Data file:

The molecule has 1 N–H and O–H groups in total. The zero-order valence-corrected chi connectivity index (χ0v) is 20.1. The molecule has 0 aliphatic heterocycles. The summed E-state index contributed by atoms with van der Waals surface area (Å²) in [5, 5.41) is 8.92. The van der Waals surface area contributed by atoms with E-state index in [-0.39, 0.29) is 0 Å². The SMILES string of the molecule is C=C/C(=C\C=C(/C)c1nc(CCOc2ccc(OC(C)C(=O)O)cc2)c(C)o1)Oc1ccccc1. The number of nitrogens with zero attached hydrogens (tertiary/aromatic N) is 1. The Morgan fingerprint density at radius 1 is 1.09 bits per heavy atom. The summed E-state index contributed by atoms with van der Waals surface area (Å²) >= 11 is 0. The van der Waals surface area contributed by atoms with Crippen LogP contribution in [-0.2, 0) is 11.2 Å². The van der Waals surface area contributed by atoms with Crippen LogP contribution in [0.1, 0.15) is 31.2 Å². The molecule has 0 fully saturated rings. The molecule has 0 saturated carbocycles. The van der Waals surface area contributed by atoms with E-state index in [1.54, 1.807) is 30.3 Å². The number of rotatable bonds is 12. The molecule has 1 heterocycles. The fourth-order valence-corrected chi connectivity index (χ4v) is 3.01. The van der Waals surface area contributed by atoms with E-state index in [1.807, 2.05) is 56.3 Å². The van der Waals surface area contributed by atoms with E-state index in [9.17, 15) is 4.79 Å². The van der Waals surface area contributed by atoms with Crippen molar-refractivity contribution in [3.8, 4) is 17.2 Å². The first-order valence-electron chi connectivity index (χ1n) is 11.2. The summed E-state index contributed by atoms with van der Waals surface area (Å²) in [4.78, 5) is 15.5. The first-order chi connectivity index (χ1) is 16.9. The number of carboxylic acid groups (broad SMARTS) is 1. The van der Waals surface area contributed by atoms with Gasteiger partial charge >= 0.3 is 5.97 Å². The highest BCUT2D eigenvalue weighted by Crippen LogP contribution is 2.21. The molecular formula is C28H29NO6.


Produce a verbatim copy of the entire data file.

The molecule has 1 N–H and O–H groups in total. The zero-order valence-corrected chi connectivity index (χ0v) is 20.1. The molecule has 0 aliphatic heterocycles. The summed E-state index contributed by atoms with van der Waals surface area (Å²) in [5, 5.41) is 8.92. The van der Waals surface area contributed by atoms with E-state index in [-0.39, 0.29) is 0 Å². The SMILES string of the molecule is C=C/C(=C\C=C(/C)c1nc(CCOc2ccc(OC(C)C(=O)O)cc2)c(C)o1)Oc1ccccc1. The number of nitrogens with zero attached hydrogens (tertiary/aromatic N) is 1. The Morgan fingerprint density at radius 1 is 1.09 bits per heavy atom. The summed E-state index contributed by atoms with van der Waals surface area (Å²) >= 11 is 0. The van der Waals surface area contributed by atoms with Crippen LogP contribution in [-0.2, 0) is 11.2 Å². The van der Waals surface area contributed by atoms with Crippen LogP contribution in [0.1, 0.15) is 31.2 Å². The molecule has 0 fully saturated rings. The molecule has 0 saturated carbocycles. The van der Waals surface area contributed by atoms with E-state index in [1.54, 1.807) is 30.3 Å². The number of rotatable bonds is 12. The molecule has 1 heterocycles. The fourth-order valence-corrected chi connectivity index (χ4v) is 3.01. The van der Waals surface area contributed by atoms with E-state index in [1.807, 2.05) is 56.3 Å². The van der Waals surface area contributed by atoms with E-state index in [9.17, 15) is 4.79 Å². The van der Waals surface area contributed by atoms with Crippen molar-refractivity contribution in [3.8, 4) is 17.2 Å². The first-order valence-electron chi connectivity index (χ1n) is 11.2. The summed E-state index contributed by atoms with van der Waals surface area (Å²) in [4.78, 5) is 15.5. The first-order chi connectivity index (χ1) is 16.9. The number of carboxylic acid groups (broad SMARTS) is 1. The van der Waals surface area contributed by atoms with Gasteiger partial charge >= 0.3 is 5.97 Å². The highest BCUT2D eigenvalue weighted by Crippen LogP contribution is 2.21. The molecular formula is C28H29NO6.